NewsTalk 650 reported Lobsinger saying that with council’s approval, the massive condo-hotel-residential-retail complex could be completed in 36, to 38 months.

“We are in position, along with Dr. Nasser, are in a position to close on the land immediately,” said Lobsinger. “And start excavation on the site within 45 days.” [Lake Placid Developer Ready to Build (NewsTalk 650, March 22, 2010)]

CBC News has Nasser on record as saying pretty much the same thing that work on the project could begin 45 days after the city sells the land, and the development could be completed within three years. [Saskatoon gives River Landing bid another chance (CBC News, March 23, 2010)]

According to the StarPhoenix, Lobsinger told reporters after the March 22 meeting that he wasn’t interested in another request for proposals.

“We’re ready to get going literally in May. We can start now instead of two years from now,” he said.

Lobsinger was asked about the elusive signature that he said was forthcoming within days when he spoke to council last year on financing the project, but said it was “not an issue for the public.”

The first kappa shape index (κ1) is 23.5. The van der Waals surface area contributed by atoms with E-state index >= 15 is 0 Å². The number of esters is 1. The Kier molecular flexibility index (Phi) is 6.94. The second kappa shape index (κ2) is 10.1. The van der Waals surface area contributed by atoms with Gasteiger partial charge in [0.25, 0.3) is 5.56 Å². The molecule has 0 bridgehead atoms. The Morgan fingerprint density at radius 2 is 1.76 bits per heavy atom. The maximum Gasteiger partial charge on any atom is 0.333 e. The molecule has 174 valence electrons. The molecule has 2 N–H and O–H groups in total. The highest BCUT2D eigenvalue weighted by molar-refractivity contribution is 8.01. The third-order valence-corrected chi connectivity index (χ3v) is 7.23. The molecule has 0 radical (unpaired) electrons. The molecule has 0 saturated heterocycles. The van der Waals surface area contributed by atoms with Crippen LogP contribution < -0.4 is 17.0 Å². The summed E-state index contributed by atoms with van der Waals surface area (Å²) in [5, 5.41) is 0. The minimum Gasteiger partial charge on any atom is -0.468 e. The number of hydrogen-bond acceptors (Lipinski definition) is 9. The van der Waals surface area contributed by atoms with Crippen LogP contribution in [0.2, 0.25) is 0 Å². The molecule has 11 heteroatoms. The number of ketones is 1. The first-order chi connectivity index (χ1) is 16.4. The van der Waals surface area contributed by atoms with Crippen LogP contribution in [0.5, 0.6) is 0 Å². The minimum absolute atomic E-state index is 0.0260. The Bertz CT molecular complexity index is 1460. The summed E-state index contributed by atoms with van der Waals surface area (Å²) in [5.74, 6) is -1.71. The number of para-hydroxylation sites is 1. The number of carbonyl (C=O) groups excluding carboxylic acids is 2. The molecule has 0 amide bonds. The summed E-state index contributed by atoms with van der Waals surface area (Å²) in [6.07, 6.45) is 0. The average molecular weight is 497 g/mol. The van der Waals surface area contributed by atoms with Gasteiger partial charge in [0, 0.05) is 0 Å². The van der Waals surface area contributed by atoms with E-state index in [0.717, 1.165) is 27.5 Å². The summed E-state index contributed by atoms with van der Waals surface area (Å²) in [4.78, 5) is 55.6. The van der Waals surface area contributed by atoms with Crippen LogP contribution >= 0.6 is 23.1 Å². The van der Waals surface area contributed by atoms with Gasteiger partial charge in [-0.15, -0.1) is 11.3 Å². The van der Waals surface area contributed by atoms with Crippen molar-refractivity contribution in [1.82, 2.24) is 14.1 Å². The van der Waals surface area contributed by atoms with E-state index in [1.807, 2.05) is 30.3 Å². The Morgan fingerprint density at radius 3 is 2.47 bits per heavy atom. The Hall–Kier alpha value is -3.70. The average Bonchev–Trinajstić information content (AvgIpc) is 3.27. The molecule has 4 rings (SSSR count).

“Nothing has happened, I’m one signature away,” he said. [Developers tout plan (StarPhoenix, March 23, 2010)]

That was six months ago.

On May 26, 2010, the StarPhoenix reported that the city had reached an agreement with Lake Placid, in partnership with Nasser’s company, on the price of Parcel “Y”: $5,240,494. The deal was struck at a closed door meeting of city council, sitting as an executive committee, the previous day. However, the agreement still needed council’s formal approval, set for June 14, 2010, because the purchase price was for less than market value.

“We’re ready, willing and able now to proceed with the $200-million project,” Lobsinger said on May 25. “We have financing in place . . . and are ready to move dirt in June or July.

“We’re going to be going forward with all phases of the project right away.” [City sets Parcel Y price (StarPhoenix, May 26, 2010)]

The terms of the sale agreement were released the week of June 7, 2010.